By Justin Stoltzfus | Jul 11, 2018

WEST PALM BEACH – A judge in the U.S. District Court for the Southern District of Florida recently denied the Consumer Financial Protection Bureau's challenge to confidential designations desired by the defendant, Ocwen Financial Corporation, in a case in which CFPB is suing Ocwen for alleged violations of several federal consumer financial protection laws.

The June 25 court order by U.S. District Judge William Matthewman characterizes the case as “a government enforcement action,” citing the CFPB as the agency alleging violations. The alleged violations include improperly calculated loan balances, borrower payments which were allegedly wrongly allocated, errors in escrow processes and negligence in addressing consumer complaints.

In the course of the legal challenge, CFPB and defendant entered into a “stipulated protective order” or SPO, that governs confidentiality of information.

The court document shows that after going through the process of interrogatories, the defendant argued that other information outside of SPO guidelines also deserves the confidentiality designation.

CFPB's motion challenged this assertion.

“Plaintiff argues that defendants have not established good cause to maintain their narrative answers under seal, and that any reason for their confidentiality is significantly outweighed by the substantial public interest in this government enforcement action,” the court wrote. “According to plaintiff, the narrative answers merely describe Ocwen's practices … (and) do not constitute or reveal trade secrets or innovative practices coveted by other businesses. Plaintiff adds that the practices described in the narrative answers are not secrets and are actually consistent with the practices described by plaintiff in its complaint.”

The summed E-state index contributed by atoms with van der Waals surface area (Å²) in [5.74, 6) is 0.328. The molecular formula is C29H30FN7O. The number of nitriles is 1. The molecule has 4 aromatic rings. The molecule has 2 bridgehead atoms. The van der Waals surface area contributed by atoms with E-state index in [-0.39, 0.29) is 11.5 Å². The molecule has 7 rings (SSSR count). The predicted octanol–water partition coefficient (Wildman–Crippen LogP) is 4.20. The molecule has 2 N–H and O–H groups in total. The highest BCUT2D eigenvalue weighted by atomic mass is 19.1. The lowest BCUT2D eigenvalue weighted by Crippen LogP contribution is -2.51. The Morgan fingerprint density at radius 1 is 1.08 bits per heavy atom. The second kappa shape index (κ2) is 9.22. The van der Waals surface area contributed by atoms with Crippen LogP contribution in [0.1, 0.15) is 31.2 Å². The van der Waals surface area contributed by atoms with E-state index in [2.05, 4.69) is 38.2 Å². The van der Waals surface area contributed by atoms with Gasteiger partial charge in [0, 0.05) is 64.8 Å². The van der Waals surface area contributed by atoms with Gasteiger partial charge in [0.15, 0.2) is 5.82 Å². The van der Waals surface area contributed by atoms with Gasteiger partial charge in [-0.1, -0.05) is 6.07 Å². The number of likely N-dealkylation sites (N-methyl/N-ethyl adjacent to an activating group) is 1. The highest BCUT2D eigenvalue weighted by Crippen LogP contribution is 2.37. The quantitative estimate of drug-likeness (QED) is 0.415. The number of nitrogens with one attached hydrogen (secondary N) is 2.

One of the defendant's arguments in the successive motions is that since defendants are still participating in discovery, the plaintiff's motion was premature.

Defendants claim that CFPB has not demonstrated any “real need for de-designation at this time.”

“Defendants argue that if plaintiff uses the information in support of a dispositive motion, they should raise any de-designation demands at that point in time,” the court wrote.

After citing case law over confidentiality and evaluating the information in question, the court was persuaded to the defendant's overall argument.

“The court finds that, at this stage in litigation, the defendant has appropriately designated the interrogatory answers as confidential under the Stipulated Protective Order,” the court wrote. “The answers, produced in response to plaintiff's Interrogatories, are considered discovery material and therefore are not subject to the common-law right of access.”

The court's conclusion notes that “defendants have demonstrated that there is good cause to designate the narrative answers at issue as confidential during the discovery phase of litigation.” Consequently, the court denied the plaintiff's motion to challenge the defendant's confidential designations but left open the plaintiff's option to challenge confidential designations later in the case.

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